Mainly peaceful protests against poll in Northeast
Advance voting for the February 2 poll in 20 northeastern, 15 northern and 25 central and eastern provinces proceeded uneventfully yesterday but was blocked by protesters in many southern provinces and Bangkok.
Puchong Nutrawong, secretary-general of the Election Commission, said that in the northeastern province of Surin, voters could still cast their ballots even though anti-government protesters had surrounded polling booths.
In Samut Songkram, voting was cancelled before 8am because protesters had laid siege to the polling stations. Of the 15 southern provinces, Narathiwat, Yala and Pattani could open and some ballots were collected, while the 11 other provinces were closed after the venues were surrounded by protesters.
In Chumphon, election officials could not open voting venues because protesters blocked the entrance with rallies. In other southern provinces, voters could cast their ballots only in some constituencies. Some provinces had no venues because election officials had quit.
There were hardly any anti-government protests in northern provinces, except in Phichit, but voters there could still cast ballots.
The turnout in Chiang Mai, Prime Minister Yingluck Shinawatra’s home province, was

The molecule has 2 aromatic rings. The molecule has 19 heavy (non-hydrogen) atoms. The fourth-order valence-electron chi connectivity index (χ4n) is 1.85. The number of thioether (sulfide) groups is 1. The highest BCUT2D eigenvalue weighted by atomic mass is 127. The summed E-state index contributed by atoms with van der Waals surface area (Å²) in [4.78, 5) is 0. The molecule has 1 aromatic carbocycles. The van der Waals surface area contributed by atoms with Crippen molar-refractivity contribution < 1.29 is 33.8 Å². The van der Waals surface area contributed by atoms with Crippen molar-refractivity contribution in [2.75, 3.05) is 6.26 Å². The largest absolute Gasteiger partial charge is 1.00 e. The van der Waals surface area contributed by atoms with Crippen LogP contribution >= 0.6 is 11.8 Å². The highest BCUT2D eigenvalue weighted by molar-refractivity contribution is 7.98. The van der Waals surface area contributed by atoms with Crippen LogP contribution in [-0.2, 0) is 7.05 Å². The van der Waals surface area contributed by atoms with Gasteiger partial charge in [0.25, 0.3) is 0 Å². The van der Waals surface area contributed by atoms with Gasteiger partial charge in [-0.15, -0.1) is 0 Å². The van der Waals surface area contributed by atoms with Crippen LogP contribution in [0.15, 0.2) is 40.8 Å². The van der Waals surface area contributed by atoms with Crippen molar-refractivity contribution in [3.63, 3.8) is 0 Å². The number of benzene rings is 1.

meagre, while all northeastern provinces were spared any hassles, even Ubon Ratchathani and Udon Thani, the latter a stronghold of pro-government red shirts.
In Khon Kaen, supporters of the People’s Democratic Reform Committee gathered in a show of force at some places but did not disrupt voting.
In Nakhon Ratchasima, 800 PDRC protesters almost clashed with 200 red shirts as they marched to try to block the voting venues in Constituency 1, one kilometre away from the Thao Suranaree Monument. More than 100 riot control police were able to prevent brawls between the two groups. The PDRC protesters could walk and pass through the red shirts within 15 minutes.
In the central province of Ang Thong, 200 PDRC protesters and farmers rallied in front of the voting station to oppose the poll but citizens were still able to cast their ballots. The scene was similar in Rayong.
In Krabi, 10 women in sarongs lined up in front of the PDRC protesters to prevent access to the polling station in Constituency 1, which was 500 metres away. Hundreds of police were deployed to keep the peace.
In Prachuap Khiri Khan’s Constituency 1, only one person, a police officer, managed to cast his ballot, so the district chief closed the polling station.